Monday, April 7, 2014

What Else to Expect in Quebec Tonight - The FINAL Final Projection (probably)

Teddy has been doing a great job covering Quebec so far, but I've also kept a close eye on the trends and kept my own running average for Quebec - don't worry, it isn't too different and I'm pretty sure you can edge your bets on a Liberal government of some sort, though the line between majority and minority is pretty thin.

But first, I want to run through five trends and facts that I think are going to play into tonight's results.

1. Things Won't Change in Montreal.
Aside from possible slip-ups for the PQ in Crémazie to the Liberals (less likely) and Saint-Marie--Saint-Jacques to Québec solidaire (more likely), Montreal is going to be very boring. I don't see any of the Liberal ridings in danger (yes, their is a QS threat in Laurier--Dorion my colleague has pointed out, but I just don't see it falling), and same goes for those usually solid péquiste ridings on Montreal's east side.

2. Things Are Going to Change Outside of Montreal.
The big battles in tonight will be in the so-called Montreal couro
nne, the halo of ridings surrounding the city, with Laval thrown in for good measure. The Liberals don't have a shot in most of them - certain ridings such as La Prairie and Montarville are good targets, as are the two Laval ridings they don't currently hold, but other ridings are farther down the list - so its going to mostly be a CAQ/PQ fight. The question here is whether or not anti-péquiste voters will move to the PLQ, or whether the late mini-surge for the CAQ as of late has been them returning to the fold because they know the Liberals won't win in their area.

3. You have a tell.
If you pay attention tonight, you will very easily tell how things are going to go by paying attention to the "centre" of the Québec electoral map. Ridings such as Maskinongé, Arthabaska, Saint-François - they and their closest friends will be the ones to show the trend first. Its a francophone area but with a lot of federalist sympathies, and the regions were practically split three ways last election. Pay attention there, and if you start seeing Liberals running up numbers in those ridings, you can go to bed because you already know the result.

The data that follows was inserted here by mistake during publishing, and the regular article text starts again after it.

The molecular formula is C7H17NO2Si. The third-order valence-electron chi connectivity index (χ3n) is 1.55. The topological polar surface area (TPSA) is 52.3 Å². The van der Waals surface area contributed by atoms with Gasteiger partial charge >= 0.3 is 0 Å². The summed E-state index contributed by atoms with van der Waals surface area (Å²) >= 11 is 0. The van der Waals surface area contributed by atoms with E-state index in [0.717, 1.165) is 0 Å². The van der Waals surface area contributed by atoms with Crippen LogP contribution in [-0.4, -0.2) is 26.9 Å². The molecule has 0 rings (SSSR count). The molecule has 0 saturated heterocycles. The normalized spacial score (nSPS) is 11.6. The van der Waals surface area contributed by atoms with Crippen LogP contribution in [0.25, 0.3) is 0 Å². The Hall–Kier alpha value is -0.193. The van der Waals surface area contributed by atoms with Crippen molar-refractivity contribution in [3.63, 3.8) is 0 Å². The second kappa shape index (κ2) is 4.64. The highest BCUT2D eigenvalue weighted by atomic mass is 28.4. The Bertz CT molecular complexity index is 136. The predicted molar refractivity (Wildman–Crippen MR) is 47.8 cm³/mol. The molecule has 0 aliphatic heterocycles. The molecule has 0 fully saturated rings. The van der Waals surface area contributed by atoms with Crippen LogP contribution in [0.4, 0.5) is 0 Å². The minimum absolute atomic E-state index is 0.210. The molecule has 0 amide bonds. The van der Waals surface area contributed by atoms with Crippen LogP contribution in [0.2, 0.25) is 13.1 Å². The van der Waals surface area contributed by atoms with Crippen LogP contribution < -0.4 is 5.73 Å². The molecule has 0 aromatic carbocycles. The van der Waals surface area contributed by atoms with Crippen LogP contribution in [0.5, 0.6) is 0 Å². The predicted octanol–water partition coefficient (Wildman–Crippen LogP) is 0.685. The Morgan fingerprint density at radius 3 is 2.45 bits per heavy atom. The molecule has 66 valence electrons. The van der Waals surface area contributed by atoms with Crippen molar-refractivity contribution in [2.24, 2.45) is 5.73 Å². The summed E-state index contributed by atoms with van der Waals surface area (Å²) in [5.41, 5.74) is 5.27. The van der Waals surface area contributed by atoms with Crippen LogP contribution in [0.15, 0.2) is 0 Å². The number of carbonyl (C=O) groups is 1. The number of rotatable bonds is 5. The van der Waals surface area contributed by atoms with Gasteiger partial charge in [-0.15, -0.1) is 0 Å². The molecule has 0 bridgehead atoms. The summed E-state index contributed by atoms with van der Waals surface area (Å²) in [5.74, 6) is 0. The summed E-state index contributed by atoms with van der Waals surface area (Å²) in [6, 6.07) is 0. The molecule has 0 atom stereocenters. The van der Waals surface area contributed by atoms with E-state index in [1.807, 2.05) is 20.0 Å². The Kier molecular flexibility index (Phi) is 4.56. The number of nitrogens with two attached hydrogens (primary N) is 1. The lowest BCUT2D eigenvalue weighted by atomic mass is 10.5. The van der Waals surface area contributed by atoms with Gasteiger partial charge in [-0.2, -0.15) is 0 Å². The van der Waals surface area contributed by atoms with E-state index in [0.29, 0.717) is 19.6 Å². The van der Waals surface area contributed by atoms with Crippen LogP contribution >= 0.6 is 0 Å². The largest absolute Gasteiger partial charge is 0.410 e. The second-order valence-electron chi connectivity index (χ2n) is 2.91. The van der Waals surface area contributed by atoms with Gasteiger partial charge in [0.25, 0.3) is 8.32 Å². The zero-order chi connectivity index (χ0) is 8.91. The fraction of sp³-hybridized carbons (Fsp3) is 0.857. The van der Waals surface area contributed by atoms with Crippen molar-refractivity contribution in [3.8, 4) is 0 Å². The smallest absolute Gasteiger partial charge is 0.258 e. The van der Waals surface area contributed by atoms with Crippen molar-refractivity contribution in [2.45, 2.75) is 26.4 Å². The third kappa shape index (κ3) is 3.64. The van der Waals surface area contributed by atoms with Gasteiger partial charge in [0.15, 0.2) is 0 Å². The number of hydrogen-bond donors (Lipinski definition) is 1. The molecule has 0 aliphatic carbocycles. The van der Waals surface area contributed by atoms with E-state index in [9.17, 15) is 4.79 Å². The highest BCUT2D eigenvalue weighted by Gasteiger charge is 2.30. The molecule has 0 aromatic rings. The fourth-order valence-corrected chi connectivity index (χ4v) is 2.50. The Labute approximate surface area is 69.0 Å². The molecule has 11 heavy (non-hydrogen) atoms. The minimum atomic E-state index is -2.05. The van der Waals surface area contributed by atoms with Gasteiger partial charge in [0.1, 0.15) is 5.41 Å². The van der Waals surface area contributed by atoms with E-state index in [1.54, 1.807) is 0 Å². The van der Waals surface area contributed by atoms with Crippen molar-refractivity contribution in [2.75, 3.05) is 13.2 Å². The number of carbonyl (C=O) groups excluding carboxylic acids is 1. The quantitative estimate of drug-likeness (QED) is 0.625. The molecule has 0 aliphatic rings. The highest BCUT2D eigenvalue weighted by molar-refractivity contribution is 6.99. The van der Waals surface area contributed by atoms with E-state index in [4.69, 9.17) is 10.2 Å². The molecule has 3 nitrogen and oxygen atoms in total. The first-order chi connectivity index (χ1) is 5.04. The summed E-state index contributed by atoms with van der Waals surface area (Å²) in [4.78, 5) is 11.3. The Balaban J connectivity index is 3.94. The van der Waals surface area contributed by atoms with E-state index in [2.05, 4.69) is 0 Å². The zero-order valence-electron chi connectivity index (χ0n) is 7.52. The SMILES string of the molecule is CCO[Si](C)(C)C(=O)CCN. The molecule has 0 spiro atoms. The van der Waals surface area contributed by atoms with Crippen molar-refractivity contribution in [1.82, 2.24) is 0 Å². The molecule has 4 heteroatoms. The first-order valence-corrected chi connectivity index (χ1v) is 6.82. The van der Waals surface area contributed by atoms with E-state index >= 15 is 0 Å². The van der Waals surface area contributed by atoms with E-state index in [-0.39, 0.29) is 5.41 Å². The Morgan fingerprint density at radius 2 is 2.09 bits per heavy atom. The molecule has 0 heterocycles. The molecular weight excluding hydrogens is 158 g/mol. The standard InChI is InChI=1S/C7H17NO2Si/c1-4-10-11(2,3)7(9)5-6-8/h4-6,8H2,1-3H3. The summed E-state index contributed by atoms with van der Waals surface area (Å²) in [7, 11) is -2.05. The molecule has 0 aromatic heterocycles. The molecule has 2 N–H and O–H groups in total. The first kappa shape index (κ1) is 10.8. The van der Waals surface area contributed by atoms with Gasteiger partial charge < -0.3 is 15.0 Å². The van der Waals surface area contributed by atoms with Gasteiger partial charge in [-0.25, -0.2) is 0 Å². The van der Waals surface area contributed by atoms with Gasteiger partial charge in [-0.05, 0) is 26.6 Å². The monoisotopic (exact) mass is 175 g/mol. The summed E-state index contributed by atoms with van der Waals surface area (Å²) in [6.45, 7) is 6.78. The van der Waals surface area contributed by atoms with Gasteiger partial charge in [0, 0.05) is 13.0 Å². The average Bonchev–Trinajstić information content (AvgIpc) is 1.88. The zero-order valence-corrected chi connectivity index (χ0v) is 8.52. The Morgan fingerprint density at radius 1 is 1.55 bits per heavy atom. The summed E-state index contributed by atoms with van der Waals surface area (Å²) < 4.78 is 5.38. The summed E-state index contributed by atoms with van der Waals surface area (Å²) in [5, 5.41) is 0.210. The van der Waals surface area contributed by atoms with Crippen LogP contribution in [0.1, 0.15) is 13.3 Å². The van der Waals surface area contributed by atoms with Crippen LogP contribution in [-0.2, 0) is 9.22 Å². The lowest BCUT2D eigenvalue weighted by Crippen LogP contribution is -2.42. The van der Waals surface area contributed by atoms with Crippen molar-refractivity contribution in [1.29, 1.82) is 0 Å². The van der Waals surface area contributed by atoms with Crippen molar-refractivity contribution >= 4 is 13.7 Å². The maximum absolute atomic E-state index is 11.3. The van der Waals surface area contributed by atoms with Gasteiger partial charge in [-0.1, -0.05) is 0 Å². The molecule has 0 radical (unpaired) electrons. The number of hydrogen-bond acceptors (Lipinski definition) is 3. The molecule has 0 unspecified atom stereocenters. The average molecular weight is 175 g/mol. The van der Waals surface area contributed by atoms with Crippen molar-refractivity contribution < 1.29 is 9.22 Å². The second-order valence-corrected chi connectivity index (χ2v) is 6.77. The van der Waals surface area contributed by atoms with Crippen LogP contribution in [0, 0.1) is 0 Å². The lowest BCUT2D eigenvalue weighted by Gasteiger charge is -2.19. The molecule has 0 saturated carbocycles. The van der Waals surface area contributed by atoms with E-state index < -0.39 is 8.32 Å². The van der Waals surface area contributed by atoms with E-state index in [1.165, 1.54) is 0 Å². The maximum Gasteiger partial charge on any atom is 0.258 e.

4. PKP Factor.
One of the most interesting ridings to watch tonight will be Saint-Jérôme, north of Montréal, where péquiste star candidate and Berlusconi-wannabe Pierre-Karl Péladeau is running. While he is very likely going to win, I wouldn't say its a 100% sure bet. There is also the question of what effect PKP will have on the rest of the election - he may have some benefits on the PQ tally in Québec City and area, as he is the kind of person to appeal to the soft conservative nationalists there, and he has had involvement with their lauded arena.

5. Follow the leaders.
Amusingly, every single party leader tonight is running in a seat that they may lose. Philippe Couillard is running in Roberval, currently held by the PQ and far from a sure bet; François Legault's L'Assomption riding is being targeted by the péquistes and he is in big trouble of losing in tonight; QS leader Françoise David is probably safe, but her co-leader Andrés Fontecilla, running in Laurier--Dorion, will have a tough run; and Pauline Marois' Charlevoix riding is hardly safe, though she has the advantage. It is theoretically possible to have every leader seatless by the end of the night, which would be hilarious.

Anyways, on to the fun part! Below is are my projections - the basic summary, then riding level, then a fun map. Have a look through if you're curious!

Otherwise, I will be trolling Twitter tonight as the results roll in. Good luck to everyone in Quebec who campaigned - lets hope Marois and her politics of division are driven right out of the National Assembly!



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